Rationale: Persons with cystic fibrosis (CF) are at greater risk of nontuberculous mycobacterial (NTM) infections than the general population. However, among patients with CF, geographic variation in prevalence is poorly understood.
Objectives: To describe the prevalence and screening practices of NTM among U.S. patients with CF.
Methods: CF Patient Registry data from 2010-2011 were obtained to estimate the prevalence of NTM among patients with CF 12 years of age or older by state. Climatic data were also obtained and predictors of NTM infection analyzed using regression analysis. Geographic clustering and mycobacterial culture rates by state were also assessed.
Measurements and main results: Among patients with CF 12 years of age or older, 58% had mycobacterial cultures; 14% were positive for NTM. Most states (n = 31) had a prevalence of 10-20%; seven states predominantly in the West and Southeast had a prevalence of 20% or greater, including Alaska, which cultured patients more frequently than any other state. Nearly 60% of positive cultures were for Mycobacterium avium complex, although this ranged by state, from 29% in Louisiana to 100% for Nebraska/Delaware. Significant (P < 0.002) spatial clustering of NTM was detected, centering in Wisconsin, Arizona, Florida, and Maryland. Higher saturated vapor pressure increased risk for NTM (odds ratio = 1.06; 95% confidence interval = 1.02-1.10). The proportion of patients cultured for mycobacteria varied greatly by state of residence (median = 46%; range = 9-73%).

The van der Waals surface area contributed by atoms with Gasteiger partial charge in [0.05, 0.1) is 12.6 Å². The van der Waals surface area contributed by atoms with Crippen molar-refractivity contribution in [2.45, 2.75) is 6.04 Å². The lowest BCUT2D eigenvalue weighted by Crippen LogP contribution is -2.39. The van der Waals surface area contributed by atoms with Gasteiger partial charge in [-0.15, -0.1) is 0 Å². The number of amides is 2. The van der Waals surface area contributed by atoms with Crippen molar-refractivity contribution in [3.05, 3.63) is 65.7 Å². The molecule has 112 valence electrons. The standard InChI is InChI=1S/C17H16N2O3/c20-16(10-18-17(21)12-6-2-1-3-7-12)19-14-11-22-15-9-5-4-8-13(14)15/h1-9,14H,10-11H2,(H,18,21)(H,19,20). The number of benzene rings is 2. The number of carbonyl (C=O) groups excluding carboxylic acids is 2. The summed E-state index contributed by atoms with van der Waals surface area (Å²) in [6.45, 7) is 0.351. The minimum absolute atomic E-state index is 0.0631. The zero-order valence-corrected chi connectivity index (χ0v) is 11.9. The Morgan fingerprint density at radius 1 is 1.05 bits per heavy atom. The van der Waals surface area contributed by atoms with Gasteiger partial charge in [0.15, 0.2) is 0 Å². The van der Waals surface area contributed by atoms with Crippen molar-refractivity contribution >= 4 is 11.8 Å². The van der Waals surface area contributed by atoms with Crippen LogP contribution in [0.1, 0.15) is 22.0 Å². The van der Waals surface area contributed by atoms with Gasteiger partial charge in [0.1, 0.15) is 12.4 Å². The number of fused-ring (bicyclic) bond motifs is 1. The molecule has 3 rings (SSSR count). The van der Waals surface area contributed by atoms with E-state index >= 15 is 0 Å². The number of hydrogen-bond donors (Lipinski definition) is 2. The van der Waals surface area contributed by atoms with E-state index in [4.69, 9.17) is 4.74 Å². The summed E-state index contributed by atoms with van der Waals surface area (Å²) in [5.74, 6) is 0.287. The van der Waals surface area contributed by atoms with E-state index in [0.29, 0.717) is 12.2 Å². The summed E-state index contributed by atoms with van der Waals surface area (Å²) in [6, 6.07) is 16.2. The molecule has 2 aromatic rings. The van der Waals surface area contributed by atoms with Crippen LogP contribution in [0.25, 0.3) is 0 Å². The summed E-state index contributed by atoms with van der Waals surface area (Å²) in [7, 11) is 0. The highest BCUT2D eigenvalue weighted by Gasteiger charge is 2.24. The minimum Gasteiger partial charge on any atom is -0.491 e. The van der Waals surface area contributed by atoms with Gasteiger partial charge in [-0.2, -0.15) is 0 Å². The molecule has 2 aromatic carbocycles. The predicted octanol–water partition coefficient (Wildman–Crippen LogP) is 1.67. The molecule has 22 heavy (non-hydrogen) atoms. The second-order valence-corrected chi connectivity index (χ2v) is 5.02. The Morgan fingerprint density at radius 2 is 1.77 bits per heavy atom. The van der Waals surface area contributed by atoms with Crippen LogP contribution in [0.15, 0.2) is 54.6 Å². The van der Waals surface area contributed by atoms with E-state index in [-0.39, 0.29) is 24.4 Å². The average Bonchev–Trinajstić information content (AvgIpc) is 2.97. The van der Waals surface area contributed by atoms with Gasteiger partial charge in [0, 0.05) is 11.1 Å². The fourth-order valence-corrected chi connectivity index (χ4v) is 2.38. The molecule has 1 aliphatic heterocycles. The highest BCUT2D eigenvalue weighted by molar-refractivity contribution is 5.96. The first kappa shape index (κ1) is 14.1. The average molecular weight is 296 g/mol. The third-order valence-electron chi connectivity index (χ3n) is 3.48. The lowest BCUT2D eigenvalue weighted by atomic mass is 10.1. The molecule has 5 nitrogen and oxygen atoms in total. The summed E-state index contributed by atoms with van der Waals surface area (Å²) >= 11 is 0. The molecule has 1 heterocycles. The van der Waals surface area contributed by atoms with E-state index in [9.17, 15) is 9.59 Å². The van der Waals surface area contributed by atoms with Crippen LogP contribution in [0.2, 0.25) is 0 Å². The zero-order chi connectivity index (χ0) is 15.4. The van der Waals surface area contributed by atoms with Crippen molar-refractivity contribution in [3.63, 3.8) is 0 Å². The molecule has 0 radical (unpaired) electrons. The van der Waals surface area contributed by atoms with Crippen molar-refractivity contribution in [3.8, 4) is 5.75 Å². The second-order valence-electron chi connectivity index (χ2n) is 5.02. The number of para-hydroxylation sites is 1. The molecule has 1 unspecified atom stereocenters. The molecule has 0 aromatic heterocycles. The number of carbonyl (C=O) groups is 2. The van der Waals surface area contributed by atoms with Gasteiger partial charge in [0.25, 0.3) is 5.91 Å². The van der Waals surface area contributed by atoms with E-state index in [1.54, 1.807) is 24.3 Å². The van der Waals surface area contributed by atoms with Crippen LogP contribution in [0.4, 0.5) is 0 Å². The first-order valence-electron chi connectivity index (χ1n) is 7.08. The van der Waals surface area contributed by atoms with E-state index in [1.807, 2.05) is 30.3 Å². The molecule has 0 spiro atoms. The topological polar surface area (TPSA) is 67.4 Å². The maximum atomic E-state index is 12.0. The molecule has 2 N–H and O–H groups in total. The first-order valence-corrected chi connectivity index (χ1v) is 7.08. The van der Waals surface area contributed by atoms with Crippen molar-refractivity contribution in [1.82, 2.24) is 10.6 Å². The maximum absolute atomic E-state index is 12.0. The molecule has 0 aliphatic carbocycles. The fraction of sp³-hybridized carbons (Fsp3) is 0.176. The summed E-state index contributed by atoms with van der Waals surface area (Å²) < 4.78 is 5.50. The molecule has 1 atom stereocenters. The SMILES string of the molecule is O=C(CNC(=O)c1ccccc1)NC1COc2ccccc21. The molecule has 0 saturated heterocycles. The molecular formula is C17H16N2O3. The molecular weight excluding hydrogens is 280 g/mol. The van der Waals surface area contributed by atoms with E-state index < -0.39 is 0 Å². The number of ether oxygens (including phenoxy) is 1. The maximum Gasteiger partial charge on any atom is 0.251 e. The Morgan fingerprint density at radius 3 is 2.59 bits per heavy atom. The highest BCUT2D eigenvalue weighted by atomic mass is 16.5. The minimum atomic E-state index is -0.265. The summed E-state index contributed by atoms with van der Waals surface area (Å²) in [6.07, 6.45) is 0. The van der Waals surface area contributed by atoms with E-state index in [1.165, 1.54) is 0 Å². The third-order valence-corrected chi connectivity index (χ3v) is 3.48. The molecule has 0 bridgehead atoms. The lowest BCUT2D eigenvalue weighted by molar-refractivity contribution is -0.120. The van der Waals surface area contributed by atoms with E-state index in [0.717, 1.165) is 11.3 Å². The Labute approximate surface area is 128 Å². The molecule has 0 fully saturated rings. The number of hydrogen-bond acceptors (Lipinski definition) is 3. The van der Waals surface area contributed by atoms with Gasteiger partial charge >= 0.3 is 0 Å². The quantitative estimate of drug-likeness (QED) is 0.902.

Conclusions: NTM prevalence varies significantly among patients with CF by geographic area, and is largely influenced by environmental factors. However, NTM culture practices vary greatly, with some high-prevalence states screening less than 25% annually. Routine screening for all patients with CF is needed for timely detection.
Keywords: cystic fibrosis; epidemiology; nontuberculous mycobacteria; pulmonary; spatial.